"Today, the craft beer community should be thankful for Angelo Signorino. The early days of the craft movement had its champions and its heroes, but it also needed someone like Angelo, who quietly made kick-ass beer in the days before people knew what kick-ass beer was. His beers were foreshadowing the potential of craft beer. Today, Angelo's beers continue to amaze and inspire.

"There are many talented brewers plying their trade today, but there's only one Angelo Signorino. We should all be thankful he's not ready to hang up his brewer's boots yet."

Barley’s, located along North High Street and across the street from the Greater Columbus Convention Center, has not only survived but thrived even though it has not bottled or canned its beer through the years. Signorino credited Barley’s longevity to the entire brewpub team, including general manager Jason Fabien.

Signorino still remembers those early days.

"Back then, we just wanted a fresh, good pale ale," he said. "That was the goal. I’m sure when Great Lakes started, it was the same thing. I know it was when Columbus Brewing Co. started. I remember the first time that I drank our pale ale and really thought about it. I wasn’t judging it but I was analyzing it. I thought it was too strong. We shouldn’t put so much malt in this beer. At the time, you didn’t get much in the way of beers that were close to 6 percent alcohol. It was rare back then. It was a remarkably flavorful, strong beer and I thought we should take some malt out of the recipe. Luckily we didn’t. It’s been on tap since."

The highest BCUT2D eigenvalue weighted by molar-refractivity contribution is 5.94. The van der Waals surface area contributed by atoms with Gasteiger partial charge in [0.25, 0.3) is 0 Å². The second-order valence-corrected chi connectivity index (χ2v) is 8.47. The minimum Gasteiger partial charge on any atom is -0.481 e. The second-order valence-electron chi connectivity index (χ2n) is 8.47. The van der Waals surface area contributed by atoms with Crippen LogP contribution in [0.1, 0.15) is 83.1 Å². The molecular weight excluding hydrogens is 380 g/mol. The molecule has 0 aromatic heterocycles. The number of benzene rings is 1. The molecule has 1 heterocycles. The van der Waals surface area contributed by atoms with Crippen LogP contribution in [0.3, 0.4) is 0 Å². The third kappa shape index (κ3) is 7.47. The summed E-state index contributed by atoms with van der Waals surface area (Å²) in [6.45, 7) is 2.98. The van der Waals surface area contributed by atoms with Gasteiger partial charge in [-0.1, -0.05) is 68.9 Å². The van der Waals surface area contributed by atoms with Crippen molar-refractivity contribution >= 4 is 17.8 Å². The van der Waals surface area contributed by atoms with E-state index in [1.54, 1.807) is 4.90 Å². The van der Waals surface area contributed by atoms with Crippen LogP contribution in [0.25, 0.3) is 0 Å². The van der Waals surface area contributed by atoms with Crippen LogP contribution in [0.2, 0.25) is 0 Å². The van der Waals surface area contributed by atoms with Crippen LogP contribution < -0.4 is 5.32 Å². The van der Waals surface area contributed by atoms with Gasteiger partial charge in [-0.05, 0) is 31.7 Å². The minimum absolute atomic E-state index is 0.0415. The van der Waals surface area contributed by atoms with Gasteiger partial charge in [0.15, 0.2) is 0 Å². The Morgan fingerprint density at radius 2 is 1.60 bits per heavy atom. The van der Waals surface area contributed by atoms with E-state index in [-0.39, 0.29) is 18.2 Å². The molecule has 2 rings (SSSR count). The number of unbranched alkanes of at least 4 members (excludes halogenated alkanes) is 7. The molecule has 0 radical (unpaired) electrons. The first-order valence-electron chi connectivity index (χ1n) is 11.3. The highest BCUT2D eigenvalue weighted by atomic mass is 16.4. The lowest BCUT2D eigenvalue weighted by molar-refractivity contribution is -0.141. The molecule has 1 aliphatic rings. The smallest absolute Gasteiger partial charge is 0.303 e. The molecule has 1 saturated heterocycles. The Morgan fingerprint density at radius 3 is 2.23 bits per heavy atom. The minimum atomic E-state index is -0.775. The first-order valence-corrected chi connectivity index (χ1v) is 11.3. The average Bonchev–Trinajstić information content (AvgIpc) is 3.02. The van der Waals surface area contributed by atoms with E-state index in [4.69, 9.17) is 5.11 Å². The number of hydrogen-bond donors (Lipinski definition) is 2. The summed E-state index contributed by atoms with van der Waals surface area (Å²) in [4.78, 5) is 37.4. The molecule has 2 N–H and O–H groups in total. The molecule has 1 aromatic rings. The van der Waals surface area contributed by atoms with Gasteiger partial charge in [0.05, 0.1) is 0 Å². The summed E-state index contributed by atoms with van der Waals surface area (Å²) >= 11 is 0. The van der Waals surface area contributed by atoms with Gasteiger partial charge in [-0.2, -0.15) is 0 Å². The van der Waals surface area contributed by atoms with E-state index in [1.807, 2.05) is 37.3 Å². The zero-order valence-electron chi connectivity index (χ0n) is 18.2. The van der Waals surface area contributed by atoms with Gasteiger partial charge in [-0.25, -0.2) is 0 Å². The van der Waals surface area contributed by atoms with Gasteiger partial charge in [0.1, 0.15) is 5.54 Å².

He’s made a lot of beer over the years, but he does have a favorite beer experience. He cites Auld Curiosity Ale, an old ale that uses black treacle and the first recipe that he ever brewed without first making a test batch.

The beer was named best American-style ale at the 2001 Real Ale Festival in 2001 in Chicago.

"It may seem like a lifetime ago to some people but it seems like yesterday to me," Signorino said. "That ribbon with the gold medal on it and wearing it around Chicago. It was a really, really gratifying moment for sure."

The industry has changed dramatically since the early 1990s.

"One thing that I learned a couple years ago was that no longer is the flagship brand that really drives people into your business," Signorino said. "For years and years, Pale Ale and Scottish Ale were our flagships. Now people want something new. They want a new experience."

The Brewers Association has described craft beer drinkers as promiscuous.

"It was the first time that I had ever heard promiscuous used that way," he said. "But they want to try different things. We’ve grown to adapt that with new seasonal beers."

As an example, he cites Tour de Hops, an experimental double IPA that uses different hops each batch. He’s on his fifth batch.

Signorino doesn’t see a day when he hangs it up.

"I like it here and hopefully they continue to like me here and Barley’s continues to be successful," he said. "It’s really nice here. It’s worked out really well. So much has changed over the last 25 years, not just in the world of beer and breweries, but everybody’s life changes over 25 years. Parenthood. It’s nice that I’ve been able to maintain this role at Barley’s through all that and end up where I am."